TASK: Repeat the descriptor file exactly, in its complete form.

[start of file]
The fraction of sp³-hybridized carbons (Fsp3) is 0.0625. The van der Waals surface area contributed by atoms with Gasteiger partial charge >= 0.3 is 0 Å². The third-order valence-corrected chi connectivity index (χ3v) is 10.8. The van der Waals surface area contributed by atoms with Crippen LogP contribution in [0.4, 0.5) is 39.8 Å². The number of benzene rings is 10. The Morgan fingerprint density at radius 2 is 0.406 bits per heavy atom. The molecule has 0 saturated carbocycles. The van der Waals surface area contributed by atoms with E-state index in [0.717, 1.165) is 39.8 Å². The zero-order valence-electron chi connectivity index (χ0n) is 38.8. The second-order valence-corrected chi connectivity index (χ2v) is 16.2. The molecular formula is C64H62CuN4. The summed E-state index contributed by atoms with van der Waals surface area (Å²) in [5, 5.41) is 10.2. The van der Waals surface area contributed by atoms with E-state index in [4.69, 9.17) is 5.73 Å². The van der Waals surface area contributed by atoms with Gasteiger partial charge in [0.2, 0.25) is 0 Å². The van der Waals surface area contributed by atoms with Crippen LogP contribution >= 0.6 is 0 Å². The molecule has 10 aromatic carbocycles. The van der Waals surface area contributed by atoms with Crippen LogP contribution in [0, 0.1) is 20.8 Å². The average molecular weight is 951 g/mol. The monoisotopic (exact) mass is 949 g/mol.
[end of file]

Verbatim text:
The fraction of sp³-hybridized carbons (Fsp3) is 0.0625. The van der Waals surface area contributed by atoms with Gasteiger partial charge >= 0.3 is 0 Å². The third-order valence-corrected chi connectivity index (χ3v) is 10.8. The van der Waals surface area contributed by atoms with Crippen LogP contribution in [0.4, 0.5) is 39.8 Å². The number of benzene rings is 10. The Morgan fingerprint density at radius 2 is 0.406 bits per heavy atom. The molecule has 0 saturated carbocycles. The van der Waals surface area contributed by atoms with E-state index in [0.717, 1.165) is 39.8 Å². The zero-order valence-electron chi connectivity index (χ0n) is 38.8. The second-order valence-corrected chi connectivity index (χ2v) is 16.2. The molecular formula is C64H62CuN4. The summed E-state index contributed by atoms with van der Waals surface area (Å²) in [5, 5.41) is 10.2. The van der Waals surface area contributed by atoms with E-state index in [4.69, 9.17) is 5.73 Å². The van der Waals surface area contributed by atoms with Gasteiger partial charge in [0.2, 0.25) is 0 Å². The van der Waals surface area contributed by atoms with Crippen LogP contribution >= 0.6 is 0 Å². The molecule has 10 aromatic carbocycles. The van der Waals surface area contributed by atoms with Crippen LogP contribution in [0, 0.1) is 20.8 Å². The average molecular weight is 951 g/mol. The monoisotopic (exact) mass is 949 g/mol.